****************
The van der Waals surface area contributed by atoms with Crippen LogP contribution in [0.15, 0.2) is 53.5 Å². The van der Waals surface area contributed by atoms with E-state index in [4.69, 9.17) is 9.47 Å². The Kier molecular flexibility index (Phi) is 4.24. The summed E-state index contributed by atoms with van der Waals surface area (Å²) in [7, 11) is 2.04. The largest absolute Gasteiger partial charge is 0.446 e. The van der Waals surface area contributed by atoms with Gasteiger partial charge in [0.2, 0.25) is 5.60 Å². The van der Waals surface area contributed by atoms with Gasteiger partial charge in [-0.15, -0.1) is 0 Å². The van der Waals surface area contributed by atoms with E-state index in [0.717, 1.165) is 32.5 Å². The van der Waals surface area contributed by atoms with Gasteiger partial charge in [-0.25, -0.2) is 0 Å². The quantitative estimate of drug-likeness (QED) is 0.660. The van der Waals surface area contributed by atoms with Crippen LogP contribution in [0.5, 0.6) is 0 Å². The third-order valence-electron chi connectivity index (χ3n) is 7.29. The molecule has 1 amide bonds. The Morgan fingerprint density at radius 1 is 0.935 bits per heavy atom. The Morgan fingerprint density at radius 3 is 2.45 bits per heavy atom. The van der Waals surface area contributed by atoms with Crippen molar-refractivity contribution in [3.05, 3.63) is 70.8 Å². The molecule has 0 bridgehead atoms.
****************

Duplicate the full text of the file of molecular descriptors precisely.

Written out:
The van der Waals surface area contributed by atoms with Crippen LogP contribution in [0.15, 0.2) is 53.5 Å². The van der Waals surface area contributed by atoms with E-state index in [4.69, 9.17) is 9.47 Å². The Kier molecular flexibility index (Phi) is 4.24. The summed E-state index contributed by atoms with van der Waals surface area (Å²) in [7, 11) is 2.04. The largest absolute Gasteiger partial charge is 0.446 e. The van der Waals surface area contributed by atoms with Gasteiger partial charge in [0.2, 0.25) is 5.60 Å². The van der Waals surface area contributed by atoms with Gasteiger partial charge in [-0.15, -0.1) is 0 Å². The van der Waals surface area contributed by atoms with E-state index in [0.717, 1.165) is 32.5 Å². The van der Waals surface area contributed by atoms with Gasteiger partial charge in [-0.25, -0.2) is 0 Å². The quantitative estimate of drug-likeness (QED) is 0.660. The van der Waals surface area contributed by atoms with Crippen LogP contribution in [0.5, 0.6) is 0 Å². The third-order valence-electron chi connectivity index (χ3n) is 7.29. The molecule has 1 amide bonds. The Morgan fingerprint density at radius 1 is 0.935 bits per heavy atom. The Morgan fingerprint density at radius 3 is 2.45 bits per heavy atom. The van der Waals surface area contributed by atoms with Crippen molar-refractivity contribution in [3.05, 3.63) is 70.8 Å². The molecule has 0 bridgehead atoms.